by Dennis Dalman
If it weren’t for the passion and persistence of Shelly Teff, the 25th annual Community Education Spring Dance Show would probably have been cancelled.
A relentless bout of snowy cold spells in April just about spelled doom for rehearsals for the April 20 show, which typically draws standing-room-only audiences at Sartell High School.
Teff had to get special permission from the school district to hold rehearsals on a day when school was cancelled. Teff, parents and dancers kept wondering if snow and cold would wipe out their show. But, led by Teff, all participants were bound-and-determined to defeat the unseasonable spring. “The show must go on” was their attitude.
And go on it did, with triumphant results. The ecstatic audience, filling the bleachers, roared its approval during and after the April 20 anniversary show, with many performances by a total of 199 dancers of all ages, including a performance by dance-program alumni who came back to Sartell to join the anniversary show.
After the show, parents presented Teff with two gifts – a new video recorder (her other one had broken this dance season) and a gift certificate for a tree at a local greenhouse. Teff, a gardening-flower enthusiast, had said she intends to plant a tree that, as it grows, will remind her of the many girls she watched grow and bloom under her 25 years of dance instruction.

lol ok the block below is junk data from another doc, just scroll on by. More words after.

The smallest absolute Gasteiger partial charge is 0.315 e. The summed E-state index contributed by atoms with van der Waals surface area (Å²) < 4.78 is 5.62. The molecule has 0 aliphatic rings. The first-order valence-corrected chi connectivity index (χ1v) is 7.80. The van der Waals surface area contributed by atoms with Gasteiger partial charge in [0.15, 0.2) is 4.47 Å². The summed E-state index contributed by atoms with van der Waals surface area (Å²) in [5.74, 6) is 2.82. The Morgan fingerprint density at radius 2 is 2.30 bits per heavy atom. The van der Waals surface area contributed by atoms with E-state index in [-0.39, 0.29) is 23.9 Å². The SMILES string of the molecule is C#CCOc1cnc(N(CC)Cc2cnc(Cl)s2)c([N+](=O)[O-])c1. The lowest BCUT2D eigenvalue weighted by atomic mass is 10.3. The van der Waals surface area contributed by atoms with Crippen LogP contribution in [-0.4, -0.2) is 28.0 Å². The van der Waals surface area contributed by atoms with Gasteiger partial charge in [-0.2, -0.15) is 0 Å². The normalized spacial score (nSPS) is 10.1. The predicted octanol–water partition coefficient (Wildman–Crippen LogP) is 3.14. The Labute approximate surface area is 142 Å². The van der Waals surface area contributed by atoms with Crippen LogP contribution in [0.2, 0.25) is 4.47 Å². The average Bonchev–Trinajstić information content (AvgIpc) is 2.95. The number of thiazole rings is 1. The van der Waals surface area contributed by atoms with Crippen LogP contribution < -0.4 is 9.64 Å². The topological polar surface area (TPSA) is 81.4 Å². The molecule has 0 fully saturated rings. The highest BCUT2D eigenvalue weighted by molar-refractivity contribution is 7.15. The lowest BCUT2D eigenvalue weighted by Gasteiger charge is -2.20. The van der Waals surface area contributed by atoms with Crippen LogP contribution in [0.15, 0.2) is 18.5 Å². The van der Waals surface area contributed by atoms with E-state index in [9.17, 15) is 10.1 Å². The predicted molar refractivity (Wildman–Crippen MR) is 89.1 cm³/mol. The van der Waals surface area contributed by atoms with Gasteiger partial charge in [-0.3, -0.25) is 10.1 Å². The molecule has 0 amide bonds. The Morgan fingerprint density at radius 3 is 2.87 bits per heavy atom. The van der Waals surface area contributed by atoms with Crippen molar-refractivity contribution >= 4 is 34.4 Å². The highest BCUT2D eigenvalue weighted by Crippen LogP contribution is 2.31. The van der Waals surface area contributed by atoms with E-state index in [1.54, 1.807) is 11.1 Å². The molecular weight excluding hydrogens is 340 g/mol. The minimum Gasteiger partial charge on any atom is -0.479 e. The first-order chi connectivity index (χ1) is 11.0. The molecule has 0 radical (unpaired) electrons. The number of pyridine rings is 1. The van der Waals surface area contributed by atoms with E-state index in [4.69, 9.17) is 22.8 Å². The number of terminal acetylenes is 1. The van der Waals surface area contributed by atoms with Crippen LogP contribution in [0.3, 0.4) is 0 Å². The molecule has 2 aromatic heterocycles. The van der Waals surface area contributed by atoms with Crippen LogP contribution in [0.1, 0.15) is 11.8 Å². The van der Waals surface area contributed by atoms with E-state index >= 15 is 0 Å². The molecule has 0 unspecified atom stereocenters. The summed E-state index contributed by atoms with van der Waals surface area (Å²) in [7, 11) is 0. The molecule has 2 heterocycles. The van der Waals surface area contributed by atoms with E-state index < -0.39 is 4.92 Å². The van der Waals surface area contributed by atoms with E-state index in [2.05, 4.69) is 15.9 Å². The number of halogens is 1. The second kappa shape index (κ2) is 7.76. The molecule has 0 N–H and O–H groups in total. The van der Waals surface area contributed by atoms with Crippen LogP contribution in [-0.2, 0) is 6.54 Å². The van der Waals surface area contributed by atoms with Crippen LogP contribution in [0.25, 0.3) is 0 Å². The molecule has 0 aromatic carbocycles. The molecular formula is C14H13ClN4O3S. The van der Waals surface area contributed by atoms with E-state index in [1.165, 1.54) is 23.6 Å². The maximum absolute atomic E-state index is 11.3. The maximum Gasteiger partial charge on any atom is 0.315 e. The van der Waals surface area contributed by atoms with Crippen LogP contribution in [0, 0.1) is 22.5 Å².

Twenty-five years ago, Teff began a dance program for the Sartell-St. Stephen School District because she wanted her young daughter, Missy, to have a chance to learn dancing. To this day, after all those years, Missy still helps her mother with the program and serves as emcee. Right after Teff started the class, there were just a few girls, but soon the program became extremely popular for girls of all ages, through the Sartell-St. Stephen Community Education program.
Tess has the sweet satisfaction of now teaching many of the daughters of the mothers she taught years ago.
And after 25 years, Teff is not about to quit, which she made clear in a thank-you message sent to the Sartell Newsleader.